Sakura Watch, May 12, 2017 late bloomers begin with the Akebono / Fugenzo variety of cherry blossom starting to open and have their moment in the sun. While you can still catch a glimpse of a few Yoshino sakura cherry blossoms scattered around the park, they are less the 1% left.

What these blossoms look like

Akebono / Fugenzo blossoms are circular with many layered of large overlapping petals and appear beautifully soft and fluffy. Usually the blooms can be found in lighter pinks and soft white or cream in colour. Their bronze coloured, pointy leaves also help to identify the tree – see examples in the photos above.

Where to find them

There only a handful of these trees in High Park, mostly gathered closer to the lookout dock by Grenadier Pond.  Walk towards the bottom of Cherry Hill to the large yellow Forsythia bush at the base of the Japanese Gardens. Here will be the first grove of 3 trees about 9-10 feet tall. These are always the first to show their blooms and as seen in the photos, a few are out today.

Keep following the paved path towards the lookout dock to find the next grove of Akebono/Fugenzo trees. Located at the base of the big hill with maple leaf garden, you’ll find 6-7 trees spread out in the area. Look for a plaque commemorating the donation of these trees near the bushes between 2 of the trees.

How long will they last

The size and structure of these blossoms help them to last around longer. They can survive heavier rains and winds and really their only threats are animals and people. Since these trees are smaller, with many branched closer to the ground, many find it too tempting to pluck blossoms off the trees. But I ask please don’t pick the flowers – take you photos near them and let them live so others can enjoy them too.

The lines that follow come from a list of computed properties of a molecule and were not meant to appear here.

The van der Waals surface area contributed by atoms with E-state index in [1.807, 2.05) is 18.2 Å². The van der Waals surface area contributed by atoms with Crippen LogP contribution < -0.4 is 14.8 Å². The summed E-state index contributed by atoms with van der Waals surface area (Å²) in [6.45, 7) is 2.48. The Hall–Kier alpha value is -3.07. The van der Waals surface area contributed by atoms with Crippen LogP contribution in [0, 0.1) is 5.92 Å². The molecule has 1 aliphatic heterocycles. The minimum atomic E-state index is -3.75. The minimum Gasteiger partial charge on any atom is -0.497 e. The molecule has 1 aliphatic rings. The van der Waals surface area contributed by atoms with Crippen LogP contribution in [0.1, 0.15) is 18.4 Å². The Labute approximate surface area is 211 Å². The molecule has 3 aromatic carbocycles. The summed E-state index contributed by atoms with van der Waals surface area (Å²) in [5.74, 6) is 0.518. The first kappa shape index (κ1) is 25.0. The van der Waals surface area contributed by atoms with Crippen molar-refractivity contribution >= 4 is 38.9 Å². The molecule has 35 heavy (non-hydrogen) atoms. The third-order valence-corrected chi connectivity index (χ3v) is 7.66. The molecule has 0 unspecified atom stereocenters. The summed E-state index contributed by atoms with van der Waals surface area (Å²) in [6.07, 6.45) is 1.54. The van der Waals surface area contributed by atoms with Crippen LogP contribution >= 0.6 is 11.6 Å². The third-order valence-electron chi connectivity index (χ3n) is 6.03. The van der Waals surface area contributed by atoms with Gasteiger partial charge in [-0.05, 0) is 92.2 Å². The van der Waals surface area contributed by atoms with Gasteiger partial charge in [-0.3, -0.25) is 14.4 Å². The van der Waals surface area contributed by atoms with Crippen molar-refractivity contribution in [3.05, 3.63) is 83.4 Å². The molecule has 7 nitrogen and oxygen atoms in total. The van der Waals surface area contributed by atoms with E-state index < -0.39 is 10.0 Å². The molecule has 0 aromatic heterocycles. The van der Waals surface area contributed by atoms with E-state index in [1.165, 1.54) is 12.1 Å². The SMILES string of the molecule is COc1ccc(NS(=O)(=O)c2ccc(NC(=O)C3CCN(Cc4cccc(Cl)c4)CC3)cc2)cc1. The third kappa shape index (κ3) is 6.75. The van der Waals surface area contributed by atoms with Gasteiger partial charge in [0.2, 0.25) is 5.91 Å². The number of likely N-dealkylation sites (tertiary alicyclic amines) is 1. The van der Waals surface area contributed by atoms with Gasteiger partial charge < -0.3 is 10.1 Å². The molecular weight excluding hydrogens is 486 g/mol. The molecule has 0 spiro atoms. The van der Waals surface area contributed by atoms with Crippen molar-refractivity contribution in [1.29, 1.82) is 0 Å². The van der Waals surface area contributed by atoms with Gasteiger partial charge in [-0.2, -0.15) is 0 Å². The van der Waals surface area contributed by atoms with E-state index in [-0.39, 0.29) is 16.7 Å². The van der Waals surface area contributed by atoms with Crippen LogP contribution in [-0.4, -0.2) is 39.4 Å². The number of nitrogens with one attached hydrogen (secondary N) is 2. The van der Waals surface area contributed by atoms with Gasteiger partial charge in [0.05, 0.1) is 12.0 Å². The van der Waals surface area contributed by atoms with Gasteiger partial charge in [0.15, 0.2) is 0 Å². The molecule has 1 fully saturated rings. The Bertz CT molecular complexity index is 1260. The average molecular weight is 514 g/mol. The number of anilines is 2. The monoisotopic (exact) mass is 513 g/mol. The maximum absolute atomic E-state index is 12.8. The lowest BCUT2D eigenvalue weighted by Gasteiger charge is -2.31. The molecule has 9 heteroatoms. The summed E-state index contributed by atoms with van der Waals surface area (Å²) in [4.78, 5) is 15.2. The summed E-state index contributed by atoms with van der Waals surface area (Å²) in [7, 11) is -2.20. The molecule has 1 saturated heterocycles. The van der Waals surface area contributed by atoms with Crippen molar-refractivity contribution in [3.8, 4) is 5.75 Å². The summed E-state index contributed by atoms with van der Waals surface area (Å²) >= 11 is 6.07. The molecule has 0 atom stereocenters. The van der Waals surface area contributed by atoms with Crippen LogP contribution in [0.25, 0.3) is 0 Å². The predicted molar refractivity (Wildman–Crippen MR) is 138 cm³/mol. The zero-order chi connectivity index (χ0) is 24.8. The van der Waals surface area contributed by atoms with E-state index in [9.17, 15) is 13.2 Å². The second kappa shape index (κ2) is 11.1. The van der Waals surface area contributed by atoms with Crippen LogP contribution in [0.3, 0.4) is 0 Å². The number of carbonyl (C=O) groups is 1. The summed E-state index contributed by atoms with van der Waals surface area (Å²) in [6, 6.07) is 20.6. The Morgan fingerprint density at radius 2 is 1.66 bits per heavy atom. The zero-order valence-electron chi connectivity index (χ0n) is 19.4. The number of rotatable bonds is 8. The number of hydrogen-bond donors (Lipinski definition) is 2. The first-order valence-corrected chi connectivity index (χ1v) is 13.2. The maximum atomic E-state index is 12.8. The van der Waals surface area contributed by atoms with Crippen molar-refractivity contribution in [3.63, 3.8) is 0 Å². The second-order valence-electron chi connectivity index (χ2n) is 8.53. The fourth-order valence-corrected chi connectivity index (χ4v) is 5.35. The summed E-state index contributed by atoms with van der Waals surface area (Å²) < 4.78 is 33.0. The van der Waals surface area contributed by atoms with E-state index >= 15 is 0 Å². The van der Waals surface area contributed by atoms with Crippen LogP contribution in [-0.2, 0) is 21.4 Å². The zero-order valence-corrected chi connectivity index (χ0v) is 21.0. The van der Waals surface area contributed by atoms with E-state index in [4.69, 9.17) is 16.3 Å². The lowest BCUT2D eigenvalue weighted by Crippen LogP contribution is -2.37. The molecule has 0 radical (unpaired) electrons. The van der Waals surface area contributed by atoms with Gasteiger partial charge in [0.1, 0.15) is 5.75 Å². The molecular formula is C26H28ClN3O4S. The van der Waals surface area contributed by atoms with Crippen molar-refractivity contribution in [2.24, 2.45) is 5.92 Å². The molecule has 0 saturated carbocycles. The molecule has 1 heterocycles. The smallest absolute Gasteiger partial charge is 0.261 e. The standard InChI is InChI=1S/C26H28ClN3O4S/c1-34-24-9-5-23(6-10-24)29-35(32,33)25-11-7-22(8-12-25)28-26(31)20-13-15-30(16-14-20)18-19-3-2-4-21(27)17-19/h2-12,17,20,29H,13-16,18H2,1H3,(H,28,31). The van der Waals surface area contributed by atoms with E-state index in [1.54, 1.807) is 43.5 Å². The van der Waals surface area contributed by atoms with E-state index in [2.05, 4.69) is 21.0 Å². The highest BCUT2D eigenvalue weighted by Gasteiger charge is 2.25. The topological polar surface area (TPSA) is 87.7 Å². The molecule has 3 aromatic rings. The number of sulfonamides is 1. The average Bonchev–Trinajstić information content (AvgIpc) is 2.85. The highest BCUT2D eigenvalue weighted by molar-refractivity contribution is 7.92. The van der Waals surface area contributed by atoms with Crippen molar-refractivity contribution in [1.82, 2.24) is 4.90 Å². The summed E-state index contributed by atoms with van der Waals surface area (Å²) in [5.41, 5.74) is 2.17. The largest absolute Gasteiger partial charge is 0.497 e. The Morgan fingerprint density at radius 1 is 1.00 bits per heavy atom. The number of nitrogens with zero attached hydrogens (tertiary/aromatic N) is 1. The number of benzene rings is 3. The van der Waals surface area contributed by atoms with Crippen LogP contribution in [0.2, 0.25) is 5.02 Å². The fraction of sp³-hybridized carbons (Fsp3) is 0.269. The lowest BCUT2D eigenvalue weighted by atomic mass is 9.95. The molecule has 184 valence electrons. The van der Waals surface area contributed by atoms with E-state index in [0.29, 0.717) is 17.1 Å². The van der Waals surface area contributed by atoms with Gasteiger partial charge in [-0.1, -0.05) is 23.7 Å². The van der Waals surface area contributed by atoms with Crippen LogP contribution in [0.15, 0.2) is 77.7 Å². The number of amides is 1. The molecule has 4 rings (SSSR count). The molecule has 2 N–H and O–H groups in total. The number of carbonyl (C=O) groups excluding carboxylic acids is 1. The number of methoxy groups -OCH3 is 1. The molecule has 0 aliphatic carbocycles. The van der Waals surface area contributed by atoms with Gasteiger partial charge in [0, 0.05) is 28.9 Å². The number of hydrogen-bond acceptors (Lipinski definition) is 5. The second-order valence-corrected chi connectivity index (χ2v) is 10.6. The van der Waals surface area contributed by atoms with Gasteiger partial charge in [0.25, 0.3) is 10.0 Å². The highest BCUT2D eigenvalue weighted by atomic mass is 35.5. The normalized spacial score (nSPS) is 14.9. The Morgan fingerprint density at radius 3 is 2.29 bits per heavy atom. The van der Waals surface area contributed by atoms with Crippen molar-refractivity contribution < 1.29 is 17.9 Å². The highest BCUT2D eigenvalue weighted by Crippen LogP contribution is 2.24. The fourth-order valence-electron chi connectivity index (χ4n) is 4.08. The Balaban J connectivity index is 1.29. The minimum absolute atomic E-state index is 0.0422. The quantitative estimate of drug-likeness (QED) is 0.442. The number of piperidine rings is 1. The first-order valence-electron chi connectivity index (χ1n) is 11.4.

With warmer weather on the way, my prediction is the Akebono / Fugenzo cherry blossoms will bloom between May 14 through to May 24. Peak bloom will vary in each grove but visiting the park between these dates will surely be able to spot them with plenty of open blossoms to enjoy. It is also very possible they will continue to stay in bloom into June – its just a matter of what mother nature has in store.

With this year’s sakura cherry blossom season now winding down, I will only have a few more Sakura Watch updates to share in the coming weeks. But I’m planning on showing some of the other amazing blooms you can also enjoy as well share some other stories soon. Check back here or our social media pages – and I hope all the mother’s have a wonderful Mother’s Day weekend!

Sakura Watch, April 13, 2014 – Little change and likely early May bloom is the direction the trees throughout the park seem to be indicating. After a few days of warmer weather there has been little change to the overall size and shapes of the blossom buds with nearly all of them still closed and only a handful hinting at any green tips, most notably the trees near the sports fields.

I would like to believe that the trees are keeping things shut tight in anticipation of a sudden cold snap with possible snow this coming Tuesday – this winter simply won’t give up! In any event, the next check later in the week will help reveal if any change will come once the warmer weather becomes the norm for 2014.

Looking back at previous years and the time it took for the trees to change from buds to first blooms usually took between 2-4 weeks, the timing always dependant on the weather – warmer, calmer weather helped bloom faster; colder, disruptive weather pushed blooms to be later. The only plus from all of this is that there is a good chance the blooms will be around for Mother’s Day which will you know will draw big crowds that weekend!

Time will tell, but for now here are a few photos taken today: